You absolutely can use autotools, as there are absolutely no licensing restrictions on the configure scripts or any generated files.
That aside, I consider autotools to be quite broken technically in many ways, and prefer alternative solutions.
CMake is popular these days for C++ projects and works well irrespective of your language of choice. It generates makefiles in much the same way autotools does, but it can also generate build solutions for several IDEs and toolchains other than GNU. I use it in my own projects. KDE and several other major projects depend on it, so it's quite common to see on development systems.
SCons is popular in some circles, and many people seem to quite like it. It only requires Python, and the likelihood that you don't have python installed on a *nix system is quite slim these days.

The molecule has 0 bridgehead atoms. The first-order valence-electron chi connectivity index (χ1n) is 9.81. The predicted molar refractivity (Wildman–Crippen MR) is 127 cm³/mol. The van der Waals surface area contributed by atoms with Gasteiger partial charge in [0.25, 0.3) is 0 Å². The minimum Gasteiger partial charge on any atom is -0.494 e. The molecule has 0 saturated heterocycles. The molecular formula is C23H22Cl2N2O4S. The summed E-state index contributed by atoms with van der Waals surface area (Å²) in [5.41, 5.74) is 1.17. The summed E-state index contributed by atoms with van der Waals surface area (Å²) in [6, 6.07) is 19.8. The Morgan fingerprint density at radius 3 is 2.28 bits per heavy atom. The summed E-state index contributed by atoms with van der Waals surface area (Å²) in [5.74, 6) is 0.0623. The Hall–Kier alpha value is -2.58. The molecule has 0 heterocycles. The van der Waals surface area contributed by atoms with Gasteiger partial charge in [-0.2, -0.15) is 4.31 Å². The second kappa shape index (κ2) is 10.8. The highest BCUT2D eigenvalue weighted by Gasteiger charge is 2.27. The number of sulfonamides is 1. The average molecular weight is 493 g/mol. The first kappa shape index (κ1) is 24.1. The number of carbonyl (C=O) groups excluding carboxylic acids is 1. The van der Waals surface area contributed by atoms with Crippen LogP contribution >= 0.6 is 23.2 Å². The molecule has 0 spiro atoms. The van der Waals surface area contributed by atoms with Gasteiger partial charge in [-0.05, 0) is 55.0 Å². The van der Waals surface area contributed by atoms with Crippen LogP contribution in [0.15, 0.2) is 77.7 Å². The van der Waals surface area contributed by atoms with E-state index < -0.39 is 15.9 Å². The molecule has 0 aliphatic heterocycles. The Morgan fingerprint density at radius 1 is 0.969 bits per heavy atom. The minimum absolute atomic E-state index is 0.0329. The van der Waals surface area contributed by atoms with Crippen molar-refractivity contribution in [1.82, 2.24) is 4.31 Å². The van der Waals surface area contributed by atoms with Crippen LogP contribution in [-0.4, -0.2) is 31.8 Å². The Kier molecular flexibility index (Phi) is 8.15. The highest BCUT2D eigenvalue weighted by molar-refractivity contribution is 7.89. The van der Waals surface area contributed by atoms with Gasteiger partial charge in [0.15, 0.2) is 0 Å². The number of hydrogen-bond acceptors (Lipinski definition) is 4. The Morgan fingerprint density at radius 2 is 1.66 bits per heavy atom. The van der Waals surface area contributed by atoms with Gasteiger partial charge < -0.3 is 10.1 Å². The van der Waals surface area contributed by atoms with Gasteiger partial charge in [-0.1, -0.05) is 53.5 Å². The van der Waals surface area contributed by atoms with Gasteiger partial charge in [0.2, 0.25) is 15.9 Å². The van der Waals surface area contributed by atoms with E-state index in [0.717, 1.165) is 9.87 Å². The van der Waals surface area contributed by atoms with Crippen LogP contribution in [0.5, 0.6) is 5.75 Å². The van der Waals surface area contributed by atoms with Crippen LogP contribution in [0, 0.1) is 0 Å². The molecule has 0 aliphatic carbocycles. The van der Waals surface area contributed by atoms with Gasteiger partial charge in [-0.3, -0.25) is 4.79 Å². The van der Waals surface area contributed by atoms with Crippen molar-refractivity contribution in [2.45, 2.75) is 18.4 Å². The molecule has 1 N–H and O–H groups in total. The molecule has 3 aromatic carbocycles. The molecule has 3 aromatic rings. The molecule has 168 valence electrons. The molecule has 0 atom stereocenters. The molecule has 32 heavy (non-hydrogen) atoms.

Rake is another good make system, and depends only on Ruby.
It's safe to say that Python and Perl are everywhere (moreso Perl than Python). Depending on them is completely reasonable on any Linux or Unix environment. Indeed, bootstrapping a Linux distribution requires the presence of Perl, and getting to the point of a graphical environment all but necessitates the presence of Python.